Incredibly, Sean decided to do the gig. He posted a request on the Estate for high quality WAVs of a couple of classics that we might have hidden on our own personal Weatherdrives. Sean had been tuned into the Estate for a while but it was the first sign that it was becoming something vaguely important to a world outside of a dozen hardcore geeks.

I couldn't bring myself to go to Phonox. It was too soon. The wound of Andrew passing was too raw. I couldn't quite believe that Sean soldiered on. I wasn't quite sure if he was brave or a little crazy. But what followed was little short of extraordinary.

Not only did Sean soldier on, he played a six-hour tribute that could induce tears months later. On the night, a heaving throng of recently heartbroken devotees tore the roof off. It was, said one, "a fiercely beautiful evening", the equal of anything he had experienced during those halcyon days of 1988-94.

 

Weatherall tribute nights started popping up in towns and cities across the country. From Belfast to Brighton, music lovers congregated and played his greatest hits and the music that Andrew had taught them.

I went to the Brighton evening. Around 200 of us crammed into a small pub. I bumped into the couple who I had shared a spliff with outside the Hideout club, the last time I had seen Weatherall DJ. A friend came over to say hello – surprised to see me there. Surprised to see me? I had no idea she was a Weatherall devotee. I spoke to one of the DJs and was thrilled when he later agreed to play a small festival I was organising in the summer.

I arrived home stoned and happy, filled with the warm fuzziness that only dancing with like-minded souls can bring. Little did I know, it would be the last time we danced in a public place for... who knows how long?

The online tributes kept flooding in. Andrew's brother Ian and some childhood friends posted some scrawled track listings of mixtapes he had made before he made his name at Shoom and elsewhere. I converted a few to modern day mixtape format.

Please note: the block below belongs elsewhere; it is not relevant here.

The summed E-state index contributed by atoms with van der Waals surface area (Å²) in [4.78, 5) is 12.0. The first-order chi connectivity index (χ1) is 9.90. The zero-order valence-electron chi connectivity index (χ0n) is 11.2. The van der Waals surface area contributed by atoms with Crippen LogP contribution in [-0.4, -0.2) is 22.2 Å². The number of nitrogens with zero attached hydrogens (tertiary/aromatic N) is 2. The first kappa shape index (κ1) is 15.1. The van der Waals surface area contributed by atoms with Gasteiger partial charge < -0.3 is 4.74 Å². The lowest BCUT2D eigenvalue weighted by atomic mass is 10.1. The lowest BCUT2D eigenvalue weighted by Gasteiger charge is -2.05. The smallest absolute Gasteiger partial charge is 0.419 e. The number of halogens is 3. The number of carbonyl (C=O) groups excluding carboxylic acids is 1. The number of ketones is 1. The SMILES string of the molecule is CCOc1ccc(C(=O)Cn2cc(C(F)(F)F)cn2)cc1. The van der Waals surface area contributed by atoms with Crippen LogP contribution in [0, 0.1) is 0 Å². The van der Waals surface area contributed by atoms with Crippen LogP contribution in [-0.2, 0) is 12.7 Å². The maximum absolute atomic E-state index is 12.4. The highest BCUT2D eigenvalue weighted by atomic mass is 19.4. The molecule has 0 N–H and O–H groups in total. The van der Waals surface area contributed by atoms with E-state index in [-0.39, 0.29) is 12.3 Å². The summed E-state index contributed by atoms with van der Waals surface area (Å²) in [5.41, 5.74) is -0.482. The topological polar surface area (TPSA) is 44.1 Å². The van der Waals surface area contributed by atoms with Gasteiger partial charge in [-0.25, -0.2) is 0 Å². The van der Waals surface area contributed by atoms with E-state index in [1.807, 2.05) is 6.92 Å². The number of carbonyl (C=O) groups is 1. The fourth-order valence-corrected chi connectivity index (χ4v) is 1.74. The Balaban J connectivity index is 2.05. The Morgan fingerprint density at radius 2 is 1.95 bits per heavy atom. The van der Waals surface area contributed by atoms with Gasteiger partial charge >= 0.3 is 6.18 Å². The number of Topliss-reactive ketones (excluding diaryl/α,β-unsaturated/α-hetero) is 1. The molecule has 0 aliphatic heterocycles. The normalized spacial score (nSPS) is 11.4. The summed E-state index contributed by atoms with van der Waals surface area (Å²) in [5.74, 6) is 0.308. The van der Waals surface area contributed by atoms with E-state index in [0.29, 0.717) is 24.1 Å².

You can hear Songs for Swinging Subversives from 1982 here; Disobedience as Virtue from 1985 can be  heard here; and the soul-disco one, which proved to be the most popular, Being Poor, Being Black, Being Under Attack, also from 1985, can be heard here.

And, of course, I made my own tribute mix. It had started as an attempt to collect all his ambient works together but ended up as an ambient dub extravaganza collecting most of my favourite tracks from the deep end of his oevre. And if you want to hear all his productions and remixes for Primal Scream (minus the first one, Loaded) in one place, then you can hear The Scream Team Meets The Guvnor in an Acid House here. It's really quite good.

The sharing of inspired works, love and memories increased throughout lockdown and, for the most part, this seemed like a joyous flowering of creativity and shared love. During May, I joined Estate amigo James Fyffe and a his merry band of brothers in sharing a reggae track each day from an artist whose name begins with a different letter of the alphabet.

We did this every day counting down from Z for Tappa Zukie to A for Aswad over 26 days. It became a daily ritual. The joy of discovery was matched by the pleasure gleaned from sharing. When we reached the end, James asked: "What's next?"

"Techno," said I and James duly opened up the group to others. What followed was the good, the bad and the ugly of Facebook in microcosm.

As moderator, James soon became overwhelmed with people nagging him about the rules and generally swamping him with enquiries.